In a testament to investor interest in Google/Alphabet’s next move, a tiny London firm saw its stock price spike 80 percent this week after rumors broke that it was an acquisition target.
Those rumors were quickly denied, but the buying frenzy was so intense that it still took 24 hours for the stock price to recede to normal levels.
Cellcast, which has a market cap of less than $1 million, has a technology that supports paid mobile content and interactive TV, such as polling and voting for reality shows. It also runs two mobile and over-the-top (OTT) TV channels in the U.K., Babestation and Psychic Today, and is dabbling in VoIP and VoWi-Fi. It’s a bit of a polymath.
Given Google’s interest in boosting its Nexus handset and content propositions, not to mention its Project Fi initiative, the acquisition would not be devoid of synergies—something that gave rise to a round of press speculation on Monday that Cellcast would add a new letter “C” to the Alphabet stable.
But, after watching a hockey-stick-shaped spike of its share price, the board of Cellcast emerged with a statement denying that it was, as alleged, in advanced talks with Google about a buyout—even though the market increase was quite a windfall for the firm.
“The board confirms there is no truth in the article and knows of no reason for the price rise,” the company said in a stock market statement.
One imagines that it was difficult to pull the trigger on that one.
The debacle points to investor uncertainty around the Internet behemoth’s new strategy. Google announced Alphabet last week, leaving some on Wall Street wondering if Google was positioning for a buying spree.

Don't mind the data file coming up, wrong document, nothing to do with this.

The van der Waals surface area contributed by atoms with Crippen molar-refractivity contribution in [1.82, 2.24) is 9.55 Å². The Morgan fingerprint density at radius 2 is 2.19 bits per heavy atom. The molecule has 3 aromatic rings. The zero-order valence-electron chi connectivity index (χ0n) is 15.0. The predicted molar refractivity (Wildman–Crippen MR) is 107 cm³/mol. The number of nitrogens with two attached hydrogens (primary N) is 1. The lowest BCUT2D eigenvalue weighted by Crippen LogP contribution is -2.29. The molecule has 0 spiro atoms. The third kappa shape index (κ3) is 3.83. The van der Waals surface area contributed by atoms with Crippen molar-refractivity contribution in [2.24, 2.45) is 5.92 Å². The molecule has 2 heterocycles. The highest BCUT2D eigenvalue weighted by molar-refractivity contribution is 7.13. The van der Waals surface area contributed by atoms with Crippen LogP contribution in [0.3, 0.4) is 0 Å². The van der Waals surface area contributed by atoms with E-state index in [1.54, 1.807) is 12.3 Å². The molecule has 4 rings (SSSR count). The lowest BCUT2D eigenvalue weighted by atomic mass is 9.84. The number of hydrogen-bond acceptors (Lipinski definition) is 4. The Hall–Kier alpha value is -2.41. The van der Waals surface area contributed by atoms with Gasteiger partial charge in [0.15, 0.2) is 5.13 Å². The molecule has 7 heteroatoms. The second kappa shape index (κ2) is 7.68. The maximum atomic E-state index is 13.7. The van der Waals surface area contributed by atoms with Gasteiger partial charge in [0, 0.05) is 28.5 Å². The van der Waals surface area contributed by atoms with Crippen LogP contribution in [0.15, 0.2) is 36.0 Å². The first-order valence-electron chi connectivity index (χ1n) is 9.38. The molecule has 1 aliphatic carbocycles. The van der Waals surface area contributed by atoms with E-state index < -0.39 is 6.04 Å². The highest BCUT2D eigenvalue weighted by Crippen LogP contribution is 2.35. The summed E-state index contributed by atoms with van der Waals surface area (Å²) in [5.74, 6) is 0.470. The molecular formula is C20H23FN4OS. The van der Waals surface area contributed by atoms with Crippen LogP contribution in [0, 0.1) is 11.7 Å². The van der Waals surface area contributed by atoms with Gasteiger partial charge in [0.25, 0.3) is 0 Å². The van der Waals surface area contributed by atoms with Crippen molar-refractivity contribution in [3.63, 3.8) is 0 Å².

Google co-founder Larry Page said that Alphabet will be largely invisible to consumers—it won’t be a brand, per se, but rather a holding company that owns a host of other businesses, including Google itself. Each business under the umbrella has its own CEO and management structure, allowing independence and transparency—and flexibility for Google in dabbling in new businesses. It can start something new (or buy something new), while the isolation structure keeps that experiment from contaminating the rest of the business’ financials if something goes wrong. It also added more than $27 billion to its market cap through the restructuring—plenty to play with.
So what’s next?
“We [have done] a lot of things that seemed crazy at the time,” Page said, intimating that more crazy moves are ahead. “Many of those crazy things now have over a billion users, like Google Maps, YouTube, Chrome and Android. And we haven’t stopped there. We are still trying to do things other people think are crazy but we are super-excited about.”
That vague strategy statement has left investors in a limbo state as they try to decipher it. Wall Street firms and analysts have varied widely on their stock ratings—everything from “overweight” (Morgan Stanley) to “buy” (Zacks). It’s unlikely that Cellcast will be the only red herring as the situation continues to shake out.
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